If you are challenged, don’t jump to the conclusion that you are being ‘cancelled’. Of course, somebody influential with particularly intolerant or hateful views might be less likely to be invited onto certain TV shows, but that just takes us back to concept number 1 – accountability relating to free speech and harmful content.

What does it mean for you?

When you look at these concepts in more detail, it’s clear that they are often exaggerated or used incorrectly. The takeaway point is this – it is incredibly difficult for anyone with good intentions to be ‘cancelled’. Whether you slip up by using outdated language, or have your views and beliefs challenged – that does not mean the end of your career or reputation as you know it.

Instead, view it as a brilliant opportunity to learn and to grow…

How to respond when somebody says you have used offensive language?

If you’ve said something that somebody has found offensive, particularly something that relates to a protected characteristic, it’s honestly not the end of your world. I get things wrong all the time – all humans do. And I know that, when it’s first pointed out to you that your words have offended someone, we can sometimes feel sick and defensive and become angry or reactive.

My advice, having been in this situation many times, is this: sit with that unease.

It takes a bit of getting used to, but it is honestly liberating. Sometimes I still react impulsively, so we’re never going to be perfect at dealing with criticism, never mind not courting it in the first place. 

Often, the big media rows erupt because such offence has been pointed out, and the offending person has reacted angrily and defensively. But they have continued to do so and refused to back down.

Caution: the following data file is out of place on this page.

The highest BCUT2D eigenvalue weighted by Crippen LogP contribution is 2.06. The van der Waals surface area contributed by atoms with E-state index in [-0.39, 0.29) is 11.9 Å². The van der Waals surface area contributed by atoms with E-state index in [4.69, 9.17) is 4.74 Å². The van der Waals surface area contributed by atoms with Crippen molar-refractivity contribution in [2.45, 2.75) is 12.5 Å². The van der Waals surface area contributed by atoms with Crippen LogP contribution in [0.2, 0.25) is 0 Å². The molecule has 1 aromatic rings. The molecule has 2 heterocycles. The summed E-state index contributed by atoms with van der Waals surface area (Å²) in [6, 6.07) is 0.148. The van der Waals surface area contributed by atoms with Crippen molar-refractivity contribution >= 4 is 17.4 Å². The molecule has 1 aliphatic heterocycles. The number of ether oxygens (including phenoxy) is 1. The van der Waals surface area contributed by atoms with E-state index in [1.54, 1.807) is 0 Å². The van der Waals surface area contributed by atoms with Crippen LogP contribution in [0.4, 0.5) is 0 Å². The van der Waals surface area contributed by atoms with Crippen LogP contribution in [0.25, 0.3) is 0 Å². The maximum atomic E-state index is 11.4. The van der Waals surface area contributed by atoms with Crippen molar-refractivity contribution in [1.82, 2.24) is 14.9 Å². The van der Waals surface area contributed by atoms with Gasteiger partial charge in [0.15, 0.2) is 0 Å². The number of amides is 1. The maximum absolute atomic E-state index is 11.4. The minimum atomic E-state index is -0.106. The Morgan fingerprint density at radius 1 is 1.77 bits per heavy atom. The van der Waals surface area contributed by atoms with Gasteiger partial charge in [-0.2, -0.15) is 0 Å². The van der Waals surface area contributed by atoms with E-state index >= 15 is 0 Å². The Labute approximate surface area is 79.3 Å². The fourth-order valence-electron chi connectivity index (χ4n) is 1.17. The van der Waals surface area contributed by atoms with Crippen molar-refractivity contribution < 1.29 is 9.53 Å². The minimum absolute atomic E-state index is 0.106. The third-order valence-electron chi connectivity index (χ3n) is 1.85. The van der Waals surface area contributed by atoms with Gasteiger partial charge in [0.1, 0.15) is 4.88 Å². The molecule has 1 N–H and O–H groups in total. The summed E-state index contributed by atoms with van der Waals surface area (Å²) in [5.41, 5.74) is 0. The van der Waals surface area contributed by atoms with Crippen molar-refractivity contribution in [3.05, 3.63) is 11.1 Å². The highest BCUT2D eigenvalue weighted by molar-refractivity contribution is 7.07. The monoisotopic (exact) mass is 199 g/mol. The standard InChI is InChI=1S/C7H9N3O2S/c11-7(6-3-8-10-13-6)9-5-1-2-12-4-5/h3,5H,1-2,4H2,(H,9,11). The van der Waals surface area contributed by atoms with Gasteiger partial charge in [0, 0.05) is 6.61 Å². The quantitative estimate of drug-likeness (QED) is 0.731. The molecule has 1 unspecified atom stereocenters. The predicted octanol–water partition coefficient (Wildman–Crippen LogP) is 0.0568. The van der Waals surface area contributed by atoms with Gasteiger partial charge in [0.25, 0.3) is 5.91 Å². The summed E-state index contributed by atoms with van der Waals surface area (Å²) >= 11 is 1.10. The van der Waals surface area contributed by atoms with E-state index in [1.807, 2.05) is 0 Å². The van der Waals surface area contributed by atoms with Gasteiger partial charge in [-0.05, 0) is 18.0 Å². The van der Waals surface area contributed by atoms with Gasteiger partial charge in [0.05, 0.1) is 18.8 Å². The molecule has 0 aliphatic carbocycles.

An alternative to this is easy. Apologise. Acknowledge where you went wrong. And make an effort to learn from it.

For example, a few years ago I was challenged for using the word ‘addict’ to describe people addicted to substances in an article I wrote for the Independent. I immediately became defensive. I was, after all, writing a comment piece about de-stigmatising addiction. Surely, even with that slip up, I was doing more good than bad? So why was somebody just pointing out the bad? 

But when I reflected on it, I realised that, even though I worked in the recovery sector and many people in recovery referred to themselves as addicts, that was their prerogative. Saying somebody else is an addict is defining them by their illness, and it isn’t my place to project that label onto anyone.

Reflect, digest, learn, move on – and be an ally.


Language is progressive, just as society is. For example, we talk about mental health problems more openly these days not because mental illness is a new thing, but because we have learnt to treat people with more dignity. That kind of progress can only be a good thing. 

So if you’re challenged about your language, before getting angry and defensive, I’ve found that it’s worth considering whether you really are so attached to a word or phrase that you’d rather battle it out. 

If we’re really honest with ourselves, we’ll probably find that we’re more upset about being called out and losing face than we are about potentially dropping a word from our vocabulary. A word that, while it makes very little difference to us personally, can cause a world of pain to others.  

If we all make these kinds of subtle changes in our own lives, together we can have a significant and positive impact on creating a safer and more harmonious society.


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Lucy is a writer with a passion for mental health awareness whose words have been published in The Independent, Standard Issue, The I Paper, NME, Red Magazine, Metro, Den of Geek, Huff Post, Reader’s Digest and many more. Lucy has also worked on behalf of the charities Mind and Recovery Connections providing script advice for TV soaps and dramas regarding mental health (including addiction) portrayals.

She is the author of three published books all exploring mental health stigma (A Series of Unfortunate Stereotypes (non fiction), The Twenty Seven Club and Parklife (both fiction) and her new book 'Snowflake' about stigma is out now and can be found here. 

Lucy also works as a PR consultant and copywriter for a range of organisation including several mental health charities.